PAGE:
Less than 2 yr later, physicians were debating whether sexual dreaming could be a side effect of anesthesia. In January, 1849, a discussion of “Chloroform in Midwifery” occurred during a meeting of the Westminster Medical Society in England.7 One of the physicians, Dr. G. T. Gream (Obstetrician, Queen Charlotte’s Lying-In Hospital, London, England) enumerated several reasons why he did not think that chloroform was appropriate for obstetric use, and in so doing, he “alluded to several cases in which women had, under the influence of chloroform, made use of obscene and disgusting language. This latter fact alone he considered sufficient to prevent the use of chloroform in English women.”7 Later in this discussion, “Dr. Tanner mentioned a case of an operation in King’s College Hospital on the vagina of a prostitute in which ether produced lascivious dreams. Dr. Henry Hancock [Surgeon, London, England; 1809–1880] had noticed this effect in some cases he had operated upon.”7 In a subsequent issue of The Lancet, notes from the Medico-Chirurgical Society of Edinburgh of February 7, 1849, were published.8 Sir James Young Simpson (Obstetrician, Edinburgh, Scotland, developer of chloroform anesthesia, and President of the Royal College of Physicians in 1849; 1811–1870) stated that after 15 months of use in thousands of cases, “he had never seen, nor had he ever heard of any other person having seen, any manifestation of sexual excitement result from the exhibition of chloroform…. The excitement, he was inclined to think, existed not in the individuals anesthetized, but was the result of impressions harbored in the minds of the practitioners, not in the minds of the chloroformed.”8 However, contrasting comments followed:
After inhaling ether during her confinement in the Maternité, one Parisian prostitute, under the care of Professor Dubois, stated that she had had lascivious dreams. But rarely it was, to say the least, very unbecoming to say that most English ladies should have sexual dreams (like one French prostitute) when under the influence of chloroform, as Mr. Gream wished to prove. Such attempts as these to vilify the practice of inducing anesthesia were now urged too late to have any effect upon the progress of the practice.8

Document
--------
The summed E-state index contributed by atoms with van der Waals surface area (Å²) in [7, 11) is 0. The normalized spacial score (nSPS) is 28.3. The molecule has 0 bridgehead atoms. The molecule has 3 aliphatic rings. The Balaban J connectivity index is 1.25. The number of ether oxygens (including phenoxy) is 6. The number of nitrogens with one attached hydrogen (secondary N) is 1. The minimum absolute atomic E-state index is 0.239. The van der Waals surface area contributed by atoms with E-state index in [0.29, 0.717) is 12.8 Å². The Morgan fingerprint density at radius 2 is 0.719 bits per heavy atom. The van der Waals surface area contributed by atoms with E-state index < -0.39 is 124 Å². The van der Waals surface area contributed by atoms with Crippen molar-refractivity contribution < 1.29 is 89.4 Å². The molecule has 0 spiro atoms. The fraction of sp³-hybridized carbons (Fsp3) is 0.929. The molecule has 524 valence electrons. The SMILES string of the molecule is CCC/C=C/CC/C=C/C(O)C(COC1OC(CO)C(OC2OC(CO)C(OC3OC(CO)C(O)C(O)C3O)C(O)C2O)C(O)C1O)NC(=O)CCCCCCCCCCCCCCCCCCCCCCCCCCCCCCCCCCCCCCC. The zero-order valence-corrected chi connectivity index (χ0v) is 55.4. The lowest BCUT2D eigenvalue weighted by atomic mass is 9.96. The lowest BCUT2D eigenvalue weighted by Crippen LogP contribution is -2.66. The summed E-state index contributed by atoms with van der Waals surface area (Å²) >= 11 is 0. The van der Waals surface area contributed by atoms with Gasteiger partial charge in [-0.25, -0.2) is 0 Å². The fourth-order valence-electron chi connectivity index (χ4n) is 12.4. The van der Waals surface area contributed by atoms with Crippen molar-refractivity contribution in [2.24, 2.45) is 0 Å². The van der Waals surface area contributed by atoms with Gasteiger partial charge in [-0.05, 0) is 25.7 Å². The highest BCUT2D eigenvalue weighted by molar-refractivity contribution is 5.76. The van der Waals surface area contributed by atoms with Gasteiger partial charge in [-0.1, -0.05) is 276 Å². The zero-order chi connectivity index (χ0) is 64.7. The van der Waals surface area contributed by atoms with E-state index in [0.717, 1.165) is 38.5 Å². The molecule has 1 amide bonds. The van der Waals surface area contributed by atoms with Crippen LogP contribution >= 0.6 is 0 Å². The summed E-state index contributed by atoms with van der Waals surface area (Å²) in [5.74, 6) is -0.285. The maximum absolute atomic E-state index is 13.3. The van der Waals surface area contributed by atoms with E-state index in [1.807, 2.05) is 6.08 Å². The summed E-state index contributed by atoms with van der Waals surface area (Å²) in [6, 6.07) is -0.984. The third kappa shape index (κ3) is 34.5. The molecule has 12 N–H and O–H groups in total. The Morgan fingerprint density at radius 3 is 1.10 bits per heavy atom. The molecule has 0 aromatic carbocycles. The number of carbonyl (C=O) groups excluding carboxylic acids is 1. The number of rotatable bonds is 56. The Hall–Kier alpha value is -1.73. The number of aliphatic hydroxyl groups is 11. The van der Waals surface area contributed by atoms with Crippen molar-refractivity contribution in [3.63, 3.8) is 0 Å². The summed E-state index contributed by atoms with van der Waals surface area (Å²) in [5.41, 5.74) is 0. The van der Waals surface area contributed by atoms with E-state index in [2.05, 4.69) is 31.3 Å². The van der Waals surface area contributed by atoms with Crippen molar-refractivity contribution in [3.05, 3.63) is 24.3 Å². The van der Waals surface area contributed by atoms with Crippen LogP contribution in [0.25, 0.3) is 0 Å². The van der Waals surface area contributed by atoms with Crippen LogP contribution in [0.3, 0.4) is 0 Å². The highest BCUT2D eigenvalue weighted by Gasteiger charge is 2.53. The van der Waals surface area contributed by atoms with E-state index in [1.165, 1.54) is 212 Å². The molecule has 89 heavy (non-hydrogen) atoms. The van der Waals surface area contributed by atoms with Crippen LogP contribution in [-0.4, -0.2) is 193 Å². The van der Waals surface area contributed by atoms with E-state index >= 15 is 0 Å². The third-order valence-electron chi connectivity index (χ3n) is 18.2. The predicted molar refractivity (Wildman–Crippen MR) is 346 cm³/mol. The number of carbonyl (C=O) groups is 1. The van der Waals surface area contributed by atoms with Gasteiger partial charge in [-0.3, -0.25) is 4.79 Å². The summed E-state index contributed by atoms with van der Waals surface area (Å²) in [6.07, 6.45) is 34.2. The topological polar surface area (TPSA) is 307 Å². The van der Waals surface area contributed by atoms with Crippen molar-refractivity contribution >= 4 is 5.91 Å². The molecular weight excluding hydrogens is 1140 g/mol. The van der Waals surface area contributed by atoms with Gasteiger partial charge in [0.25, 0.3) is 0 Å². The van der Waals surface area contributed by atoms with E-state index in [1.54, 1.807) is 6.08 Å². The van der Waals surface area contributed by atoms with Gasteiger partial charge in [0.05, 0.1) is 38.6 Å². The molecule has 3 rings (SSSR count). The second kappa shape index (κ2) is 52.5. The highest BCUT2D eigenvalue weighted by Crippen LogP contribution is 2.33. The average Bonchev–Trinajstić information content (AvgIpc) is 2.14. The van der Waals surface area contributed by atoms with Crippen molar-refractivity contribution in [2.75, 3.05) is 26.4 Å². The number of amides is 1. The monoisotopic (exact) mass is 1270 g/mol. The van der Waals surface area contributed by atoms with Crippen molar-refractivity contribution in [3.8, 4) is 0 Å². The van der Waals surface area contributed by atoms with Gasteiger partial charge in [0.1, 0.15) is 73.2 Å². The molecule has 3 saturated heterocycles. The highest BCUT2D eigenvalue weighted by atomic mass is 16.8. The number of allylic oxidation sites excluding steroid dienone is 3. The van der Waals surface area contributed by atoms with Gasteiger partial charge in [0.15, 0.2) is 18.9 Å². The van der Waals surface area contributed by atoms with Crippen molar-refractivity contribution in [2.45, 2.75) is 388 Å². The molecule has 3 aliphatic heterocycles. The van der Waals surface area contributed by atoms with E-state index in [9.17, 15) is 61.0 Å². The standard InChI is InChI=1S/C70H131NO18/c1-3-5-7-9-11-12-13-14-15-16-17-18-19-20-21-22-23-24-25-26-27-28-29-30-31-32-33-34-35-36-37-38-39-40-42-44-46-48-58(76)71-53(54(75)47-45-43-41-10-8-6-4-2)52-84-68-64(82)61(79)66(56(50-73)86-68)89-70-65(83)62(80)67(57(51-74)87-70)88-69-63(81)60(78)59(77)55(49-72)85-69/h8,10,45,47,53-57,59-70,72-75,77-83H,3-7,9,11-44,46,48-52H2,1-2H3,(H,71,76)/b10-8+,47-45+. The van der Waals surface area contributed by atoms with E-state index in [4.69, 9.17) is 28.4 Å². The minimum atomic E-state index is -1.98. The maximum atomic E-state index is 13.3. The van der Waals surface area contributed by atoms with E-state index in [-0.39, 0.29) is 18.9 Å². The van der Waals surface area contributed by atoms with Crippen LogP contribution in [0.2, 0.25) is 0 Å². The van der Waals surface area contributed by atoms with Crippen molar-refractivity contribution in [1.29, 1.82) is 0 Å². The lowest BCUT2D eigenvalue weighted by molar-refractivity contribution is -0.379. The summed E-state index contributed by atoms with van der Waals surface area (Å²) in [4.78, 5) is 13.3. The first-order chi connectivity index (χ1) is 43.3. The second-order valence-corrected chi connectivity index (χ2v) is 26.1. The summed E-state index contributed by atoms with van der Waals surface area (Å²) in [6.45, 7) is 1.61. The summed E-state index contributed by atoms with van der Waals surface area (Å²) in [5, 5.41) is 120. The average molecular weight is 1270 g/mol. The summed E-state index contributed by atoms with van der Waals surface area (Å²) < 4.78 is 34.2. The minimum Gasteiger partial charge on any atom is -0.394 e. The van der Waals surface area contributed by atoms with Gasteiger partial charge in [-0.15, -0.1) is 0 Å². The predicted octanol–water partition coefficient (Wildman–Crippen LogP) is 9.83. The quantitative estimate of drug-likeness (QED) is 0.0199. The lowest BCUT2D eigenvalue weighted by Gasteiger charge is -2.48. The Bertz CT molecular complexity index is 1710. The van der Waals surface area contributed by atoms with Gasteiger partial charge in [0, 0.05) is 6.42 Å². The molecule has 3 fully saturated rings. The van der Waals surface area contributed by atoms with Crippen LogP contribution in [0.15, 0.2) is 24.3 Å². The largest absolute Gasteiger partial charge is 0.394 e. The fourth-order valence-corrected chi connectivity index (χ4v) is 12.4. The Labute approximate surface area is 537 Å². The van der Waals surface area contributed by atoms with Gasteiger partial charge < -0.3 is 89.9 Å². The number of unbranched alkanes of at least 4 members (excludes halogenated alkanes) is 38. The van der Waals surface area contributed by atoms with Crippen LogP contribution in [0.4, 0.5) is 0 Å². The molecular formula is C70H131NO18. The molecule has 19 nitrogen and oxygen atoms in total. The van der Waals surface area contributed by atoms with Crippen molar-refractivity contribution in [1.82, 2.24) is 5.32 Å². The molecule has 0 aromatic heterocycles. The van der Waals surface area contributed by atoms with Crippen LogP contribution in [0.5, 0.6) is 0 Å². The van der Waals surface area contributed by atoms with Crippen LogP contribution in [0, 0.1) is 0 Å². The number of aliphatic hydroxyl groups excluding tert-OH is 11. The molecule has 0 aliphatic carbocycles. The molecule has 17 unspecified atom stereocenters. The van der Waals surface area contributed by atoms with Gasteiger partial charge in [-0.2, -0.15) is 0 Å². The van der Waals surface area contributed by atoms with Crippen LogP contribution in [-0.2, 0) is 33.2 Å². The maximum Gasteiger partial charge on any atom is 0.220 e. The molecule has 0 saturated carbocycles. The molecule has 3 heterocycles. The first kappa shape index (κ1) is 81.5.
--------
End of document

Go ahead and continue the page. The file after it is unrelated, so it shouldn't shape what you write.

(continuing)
A brief account of this discussion was also reported in the Monthly Journal of Medical Science:
Mr. Miller thought that these unpleasant manifestations were most frequent among patients from the lower classes, addicted to the abuse of ardent spirits; and that they might often be prevented by inducing sleep rapidly, and without unnecessarily agitating the patient by noise, motion, or surgical examination, while administering the chloroform.12
What is readily apparent from these accounts is that within 3 or 4 yr of its introduction, inhalation analgesia and anesthesia were well recognized to cause sexual dreams or ideations. The refined sensibilities and decorum of certain English physicians might be contravened by the use of these drugs, as previously noted,7 but the stopper was out of the chloroform bottle, and the use of chloroform and ether rapidly achieved widespread use and ardent support. These concerns did not prevent Dr. John Snow (Physician and Surgeon, London, England; 1813–1858) from administering chloroform for obstetric analgesia to Queen Victoria when she gave birth to Prince Leopold on April 7, 1853.